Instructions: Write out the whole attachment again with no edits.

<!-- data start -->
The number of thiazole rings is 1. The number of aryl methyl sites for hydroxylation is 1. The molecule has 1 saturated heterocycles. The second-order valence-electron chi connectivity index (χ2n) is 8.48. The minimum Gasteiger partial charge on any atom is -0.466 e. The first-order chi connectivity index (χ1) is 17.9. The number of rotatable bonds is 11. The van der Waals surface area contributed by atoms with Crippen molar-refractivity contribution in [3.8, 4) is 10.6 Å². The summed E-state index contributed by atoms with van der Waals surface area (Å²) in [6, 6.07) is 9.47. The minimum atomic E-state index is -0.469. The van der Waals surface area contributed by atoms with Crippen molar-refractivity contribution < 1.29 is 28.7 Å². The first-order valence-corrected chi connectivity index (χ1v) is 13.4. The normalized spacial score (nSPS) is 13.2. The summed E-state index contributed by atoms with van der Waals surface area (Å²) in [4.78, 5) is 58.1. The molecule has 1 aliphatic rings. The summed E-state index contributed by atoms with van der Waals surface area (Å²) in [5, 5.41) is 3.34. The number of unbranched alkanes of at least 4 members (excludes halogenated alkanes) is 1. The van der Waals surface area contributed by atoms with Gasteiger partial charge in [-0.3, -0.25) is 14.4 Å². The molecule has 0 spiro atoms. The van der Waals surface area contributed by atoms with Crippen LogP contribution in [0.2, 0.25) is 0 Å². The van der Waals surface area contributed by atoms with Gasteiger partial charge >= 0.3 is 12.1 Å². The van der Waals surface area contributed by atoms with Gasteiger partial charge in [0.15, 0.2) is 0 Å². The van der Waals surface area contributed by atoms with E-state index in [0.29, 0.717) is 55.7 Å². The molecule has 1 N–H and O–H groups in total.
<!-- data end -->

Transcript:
The number of thiazole rings is 1. The number of aryl methyl sites for hydroxylation is 1. The molecule has 1 saturated heterocycles. The second-order valence-electron chi connectivity index (χ2n) is 8.48. The minimum Gasteiger partial charge on any atom is -0.466 e. The first-order chi connectivity index (χ1) is 17.9. The number of rotatable bonds is 11. The van der Waals surface area contributed by atoms with Crippen molar-refractivity contribution in [3.8, 4) is 10.6 Å². The summed E-state index contributed by atoms with van der Waals surface area (Å²) in [6, 6.07) is 9.47. The minimum atomic E-state index is -0.469. The van der Waals surface area contributed by atoms with Crippen molar-refractivity contribution < 1.29 is 28.7 Å². The first-order valence-corrected chi connectivity index (χ1v) is 13.4. The normalized spacial score (nSPS) is 13.2. The summed E-state index contributed by atoms with van der Waals surface area (Å²) in [4.78, 5) is 58.1. The molecule has 1 aliphatic rings. The summed E-state index contributed by atoms with van der Waals surface area (Å²) in [5, 5.41) is 3.34. The number of unbranched alkanes of at least 4 members (excludes halogenated alkanes) is 1. The van der Waals surface area contributed by atoms with Gasteiger partial charge in [-0.3, -0.25) is 14.4 Å². The molecule has 0 spiro atoms. The van der Waals surface area contributed by atoms with Crippen LogP contribution in [0.2, 0.25) is 0 Å². The van der Waals surface area contributed by atoms with Gasteiger partial charge >= 0.3 is 12.1 Å². The van der Waals surface area contributed by atoms with Gasteiger partial charge in [0.15, 0.2) is 0 Å². The van der Waals surface area contributed by atoms with E-state index in [0.29, 0.717) is 55.7 Å². The molecule has 1 N–H and O–H groups in total.